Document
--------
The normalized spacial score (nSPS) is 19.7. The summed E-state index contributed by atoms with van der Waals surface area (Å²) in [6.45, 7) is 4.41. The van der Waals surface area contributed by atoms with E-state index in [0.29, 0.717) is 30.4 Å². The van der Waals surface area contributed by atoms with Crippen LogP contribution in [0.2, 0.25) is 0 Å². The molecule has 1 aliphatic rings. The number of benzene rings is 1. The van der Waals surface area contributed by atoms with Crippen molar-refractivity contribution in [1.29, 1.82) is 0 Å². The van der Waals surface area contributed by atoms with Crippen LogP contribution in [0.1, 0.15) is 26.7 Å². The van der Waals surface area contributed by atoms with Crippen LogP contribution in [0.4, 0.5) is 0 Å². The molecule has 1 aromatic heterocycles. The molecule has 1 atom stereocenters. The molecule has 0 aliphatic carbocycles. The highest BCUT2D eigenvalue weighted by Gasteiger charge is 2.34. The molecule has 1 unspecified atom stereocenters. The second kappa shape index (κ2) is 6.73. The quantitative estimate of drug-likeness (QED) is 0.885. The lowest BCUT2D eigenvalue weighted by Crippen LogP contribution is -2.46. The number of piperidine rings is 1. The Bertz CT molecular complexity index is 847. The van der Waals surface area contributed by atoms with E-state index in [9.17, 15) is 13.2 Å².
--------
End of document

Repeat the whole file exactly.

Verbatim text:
The normalized spacial score (nSPS) is 19.7. The summed E-state index contributed by atoms with van der Waals surface area (Å²) in [6.45, 7) is 4.41. The van der Waals surface area contributed by atoms with E-state index in [0.29, 0.717) is 30.4 Å². The van der Waals surface area contributed by atoms with Crippen LogP contribution in [0.2, 0.25) is 0 Å². The molecule has 1 aliphatic rings. The number of benzene rings is 1. The van der Waals surface area contributed by atoms with Crippen molar-refractivity contribution in [1.29, 1.82) is 0 Å². The van der Waals surface area contributed by atoms with Crippen LogP contribution in [0.1, 0.15) is 26.7 Å². The van der Waals surface area contributed by atoms with Crippen LogP contribution in [0.4, 0.5) is 0 Å². The molecule has 1 aromatic heterocycles. The molecule has 1 atom stereocenters. The molecule has 0 aliphatic carbocycles. The highest BCUT2D eigenvalue weighted by Gasteiger charge is 2.34. The molecule has 1 unspecified atom stereocenters. The second kappa shape index (κ2) is 6.73. The quantitative estimate of drug-likeness (QED) is 0.885. The lowest BCUT2D eigenvalue weighted by Crippen LogP contribution is -2.46. The number of piperidine rings is 1. The Bertz CT molecular complexity index is 847. The van der Waals surface area contributed by atoms with E-state index in [9.17, 15) is 13.2 Å².